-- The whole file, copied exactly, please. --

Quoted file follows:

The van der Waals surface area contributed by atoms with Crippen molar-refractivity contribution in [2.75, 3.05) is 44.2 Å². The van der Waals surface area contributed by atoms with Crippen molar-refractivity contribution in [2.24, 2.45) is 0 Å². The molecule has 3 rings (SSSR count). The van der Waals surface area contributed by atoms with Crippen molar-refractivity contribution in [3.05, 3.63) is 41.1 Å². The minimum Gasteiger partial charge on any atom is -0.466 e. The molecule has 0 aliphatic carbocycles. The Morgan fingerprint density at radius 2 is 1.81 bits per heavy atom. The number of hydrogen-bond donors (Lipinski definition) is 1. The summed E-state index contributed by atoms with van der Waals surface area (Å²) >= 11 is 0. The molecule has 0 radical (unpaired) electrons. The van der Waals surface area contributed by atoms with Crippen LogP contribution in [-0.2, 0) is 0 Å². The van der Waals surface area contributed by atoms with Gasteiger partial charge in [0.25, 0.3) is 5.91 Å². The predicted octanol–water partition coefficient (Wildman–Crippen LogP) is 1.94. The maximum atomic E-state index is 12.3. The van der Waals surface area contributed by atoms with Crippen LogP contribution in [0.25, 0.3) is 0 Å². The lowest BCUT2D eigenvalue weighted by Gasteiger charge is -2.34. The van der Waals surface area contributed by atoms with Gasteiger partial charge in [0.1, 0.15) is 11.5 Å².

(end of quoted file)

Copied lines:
The van der Waals surface area contributed by atoms with Crippen molar-refractivity contribution in [2.75, 3.05) is 44.2 Å². The van der Waals surface area contributed by atoms with Crippen molar-refractivity contribution in [2.24, 2.45) is 0 Å². The molecule has 3 rings (SSSR count). The van der Waals surface area contributed by atoms with Crippen molar-refractivity contribution in [3.05, 3.63) is 41.1 Å². The minimum Gasteiger partial charge on any atom is -0.466 e. The molecule has 0 aliphatic carbocycles. The Morgan fingerprint density at radius 2 is 1.81 bits per heavy atom. The number of hydrogen-bond donors (Lipinski definition) is 1. The summed E-state index contributed by atoms with van der Waals surface area (Å²) >= 11 is 0. The molecule has 0 radical (unpaired) electrons. The van der Waals surface area contributed by atoms with Crippen LogP contribution in [-0.2, 0) is 0 Å². The van der Waals surface area contributed by atoms with Gasteiger partial charge in [0.25, 0.3) is 5.91 Å². The predicted octanol–water partition coefficient (Wildman–Crippen LogP) is 1.94. The maximum atomic E-state index is 12.3. The van der Waals surface area contributed by atoms with Crippen LogP contribution in [0.25, 0.3) is 0 Å². The lowest BCUT2D eigenvalue weighted by Gasteiger charge is -2.34. The van der Waals surface area contributed by atoms with Gasteiger partial charge in [0.1, 0.15) is 11.5 Å².